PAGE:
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This project will transform the economy of Abu Dhabi

Tony Douglas of Abu Dhabi Ports, who was previously the managing director of Heathrow Airport where he oversaw the construction of the massive Terminal 5, said the Port Khalifa project was so large that it would transform Abu Dhabi's economy from the present annual $100 billion [£63 billion] GDP, that is 60 per cent dependent on oil and gas, to a $400 billion  economy by 2030, with only 40 per cent coming from oil and gas. 

The semi-automated port can handle 12 million tonnes of  general cargo and  2.5 million containers a year. This ranks it alongside Hong Kong, Shanghai and Singapore as one of the biggest ports in the world.

By its completion in 2030, Khalifa Port will be able to handle 35 million tonnes of general cargo and 15 million container shipments. That is about 19 times the volume of Abu Dhabi's long-existing Mina Zayed Port, which was "beyond full and bursting with the strain" according to Tony Douglas.  

Kizad, into which most of the cargo will pour, will become one of the world's largest industrial zones, relying on cheap foreign labour [trade unions are illegal in the UAE] and zero income tax to attract pharmaceutical companies, aluminium and steel manufacturers and other heavy industry from around the world.

Essentially, Abu Dhabi wants to be a better version of Dubai, by diversifying its industry so that it is no longer dependent on oil to survive.

It is a major part of  the emirate's "Vision 2030" project to transform the economy to an entrepreneurial one.

Khalifa Port is built on an artificial island three miles offshore, with berths dredged to a depth of 18 metres .... well beyond the requirements of the world's largest ships.

The ship booked for the opening ceremony on December 12th  was the massive 366 metre long, Chinese owned CSCL Uranus, capable of holding 14,000  containers.

Tony Douglas explained. "We're currently at 18 metres deep, so it would be a waste of money going any further down, because we can accommodate a ship larger than the largest American aircraft carriers, as we saw today, but we have no illusions where shipping is going. We can dredge to 21 metres when the ships get bigger...... and they will!"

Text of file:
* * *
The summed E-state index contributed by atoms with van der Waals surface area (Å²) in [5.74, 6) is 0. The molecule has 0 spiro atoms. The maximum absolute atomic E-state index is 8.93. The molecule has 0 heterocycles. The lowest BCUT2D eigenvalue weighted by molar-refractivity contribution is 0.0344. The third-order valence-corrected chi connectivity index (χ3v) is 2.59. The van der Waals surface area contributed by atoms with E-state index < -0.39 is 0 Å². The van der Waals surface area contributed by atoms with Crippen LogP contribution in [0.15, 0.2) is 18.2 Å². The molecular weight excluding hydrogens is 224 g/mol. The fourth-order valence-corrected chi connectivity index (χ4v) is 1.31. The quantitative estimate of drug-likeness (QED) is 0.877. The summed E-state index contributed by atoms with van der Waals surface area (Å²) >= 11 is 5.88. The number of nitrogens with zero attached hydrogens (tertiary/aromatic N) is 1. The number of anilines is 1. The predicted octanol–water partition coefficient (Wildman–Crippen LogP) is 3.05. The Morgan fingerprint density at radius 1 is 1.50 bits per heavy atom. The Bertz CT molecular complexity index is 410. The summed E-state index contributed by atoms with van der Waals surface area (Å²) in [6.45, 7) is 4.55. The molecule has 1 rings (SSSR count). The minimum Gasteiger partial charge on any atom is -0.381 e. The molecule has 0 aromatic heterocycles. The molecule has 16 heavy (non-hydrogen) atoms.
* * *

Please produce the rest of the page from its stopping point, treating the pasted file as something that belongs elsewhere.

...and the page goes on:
The choice of a Chinese ship for the opening ceremony was deliberate. Abu Dhabi was keen to fete visiting Chinese guests and is eager to establish itself as the bridging point between the Far East, and its markets in the West.

Douglas says that the Far East now generates 60 per cent of world trade, much of it coming through big ports such as Hong Kong, Shanghai and  Singapore.  

Abu Dhabi was keen to get as much of their shipping as possible. Of course, the new super-port of Port Khalifa is bound to compete with Dubai's major Jebel Ali Port, also in the UAE. 

In fact, Khalifa Port has been constructed half way between Abu Dhabi City and Jebel Ali, so it is only 40 kilometres from the latter, making it easy to grab some of the trade.

Dubai recently announced that it was investing £450 million in expanding the port of Jebel Ali, so as to take 19 million containers a year.

The question arises whether there will be enough work for both ports, since the U.A.E only has a population of 7.9 million. It must also be remembered that Sheikh Khalifa of Abu Dhabi bailed out Dubai in 2009, as the property boom came to a crashing halt and property prices collapsed right across Dubai, whilst they owed huge amounts of money to several major banks.

Sheikh Khalifa has asserted much tougher control of the United Arab Emirates economy, ever since that time.

Tony Douglas points out that there is a clear, very fundamental difference between the two ports in question. "About 60 per cent of what goes through Dubai is in transit to other places in the Middle East /Arabian Gulf region, such as Iraq, Kuwait and Qatar etc, so we  don't see ourselves competing on that level in the Middle East. We are feeding into the  industrial  area to diversify the Abu Dhabi economy into aluminium, steel, pharmaceuticals ... all sorts of areas ... whilst also being a big international hub between East and West.

Port Khalifa is to be linked direct to purpose-built, double-stacked, cargo trains. Although building is just beginning in the U.A.E's rail network, the intention is to transfer goods by rail to and from western Europe within 10 years.

It will be through a rail network built through Saudi Arabia, Jordan and Turkey. Of course, they will also have to cross Syria, but they take it that Syria's internal problems will long have been resolved in intervening years.

It must be said that Abu Dhabi certainly has very ambitious plans ........ and the vast oil money to see them through!!  

The people of Abu Dhabi should be grateful to Sheikh Khalifa Bin Zayed Al Nahyan for displaying such vision and in investing  his nation's wealth so wisely. 

Abu Dhabi has abundant cheap energy to set up heavy industries, as well as being in an ideal sheltered haven half-way between the Far East and Europe.

It is certainly an exciting time in Abu Dhabi!!